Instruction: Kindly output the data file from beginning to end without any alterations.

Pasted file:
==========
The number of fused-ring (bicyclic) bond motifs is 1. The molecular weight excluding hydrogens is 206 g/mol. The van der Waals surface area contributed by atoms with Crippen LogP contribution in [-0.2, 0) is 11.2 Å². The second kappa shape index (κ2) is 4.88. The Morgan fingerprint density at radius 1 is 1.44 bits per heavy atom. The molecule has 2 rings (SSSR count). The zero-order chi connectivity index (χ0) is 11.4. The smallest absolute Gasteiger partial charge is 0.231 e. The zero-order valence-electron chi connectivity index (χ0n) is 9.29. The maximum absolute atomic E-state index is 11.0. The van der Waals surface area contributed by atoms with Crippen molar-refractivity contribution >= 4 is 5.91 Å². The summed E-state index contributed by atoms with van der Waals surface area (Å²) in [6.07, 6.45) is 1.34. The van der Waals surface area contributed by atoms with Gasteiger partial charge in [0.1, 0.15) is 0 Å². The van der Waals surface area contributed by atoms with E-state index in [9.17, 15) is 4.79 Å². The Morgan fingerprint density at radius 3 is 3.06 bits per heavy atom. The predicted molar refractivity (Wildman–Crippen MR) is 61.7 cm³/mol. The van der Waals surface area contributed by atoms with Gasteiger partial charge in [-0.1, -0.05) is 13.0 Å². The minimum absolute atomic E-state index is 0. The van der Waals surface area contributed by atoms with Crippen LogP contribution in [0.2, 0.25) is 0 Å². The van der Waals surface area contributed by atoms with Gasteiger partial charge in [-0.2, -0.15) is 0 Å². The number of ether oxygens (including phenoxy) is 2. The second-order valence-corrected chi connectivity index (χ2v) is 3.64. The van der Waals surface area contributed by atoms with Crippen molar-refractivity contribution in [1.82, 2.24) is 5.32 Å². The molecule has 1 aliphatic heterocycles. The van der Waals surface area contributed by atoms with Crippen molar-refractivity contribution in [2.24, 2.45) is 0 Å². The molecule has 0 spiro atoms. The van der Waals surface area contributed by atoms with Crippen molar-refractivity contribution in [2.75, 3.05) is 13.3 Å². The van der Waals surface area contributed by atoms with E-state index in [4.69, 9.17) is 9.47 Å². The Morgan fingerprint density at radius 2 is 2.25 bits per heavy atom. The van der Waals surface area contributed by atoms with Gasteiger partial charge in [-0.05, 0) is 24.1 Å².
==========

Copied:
The number of fused-ring (bicyclic) bond motifs is 1. The molecular weight excluding hydrogens is 206 g/mol. The van der Waals surface area contributed by atoms with Crippen LogP contribution in [-0.2, 0) is 11.2 Å². The second kappa shape index (κ2) is 4.88. The Morgan fingerprint density at radius 1 is 1.44 bits per heavy atom. The molecule has 2 rings (SSSR count). The zero-order chi connectivity index (χ0) is 11.4. The smallest absolute Gasteiger partial charge is 0.231 e. The zero-order valence-electron chi connectivity index (χ0n) is 9.29. The maximum absolute atomic E-state index is 11.0. The van der Waals surface area contributed by atoms with Crippen molar-refractivity contribution >= 4 is 5.91 Å². The summed E-state index contributed by atoms with van der Waals surface area (Å²) in [6.07, 6.45) is 1.34. The van der Waals surface area contributed by atoms with Gasteiger partial charge in [0.1, 0.15) is 0 Å². The van der Waals surface area contributed by atoms with E-state index in [9.17, 15) is 4.79 Å². The Morgan fingerprint density at radius 3 is 3.06 bits per heavy atom. The predicted molar refractivity (Wildman–Crippen MR) is 61.7 cm³/mol. The van der Waals surface area contributed by atoms with Gasteiger partial charge in [-0.1, -0.05) is 13.0 Å². The minimum absolute atomic E-state index is 0. The van der Waals surface area contributed by atoms with Crippen LogP contribution in [0.2, 0.25) is 0 Å². The van der Waals surface area contributed by atoms with Gasteiger partial charge in [-0.2, -0.15) is 0 Å². The number of ether oxygens (including phenoxy) is 2. The second-order valence-corrected chi connectivity index (χ2v) is 3.64. The van der Waals surface area contributed by atoms with Crippen molar-refractivity contribution in [1.82, 2.24) is 5.32 Å². The molecule has 1 aliphatic heterocycles. The van der Waals surface area contributed by atoms with Crippen molar-refractivity contribution in [2.24, 2.45) is 0 Å². The molecule has 0 spiro atoms. The van der Waals surface area contributed by atoms with Crippen molar-refractivity contribution in [2.75, 3.05) is 13.3 Å². The van der Waals surface area contributed by atoms with E-state index in [4.69, 9.17) is 9.47 Å². The Morgan fingerprint density at radius 2 is 2.25 bits per heavy atom. The van der Waals surface area contributed by atoms with Gasteiger partial charge in [-0.05, 0) is 24.1 Å².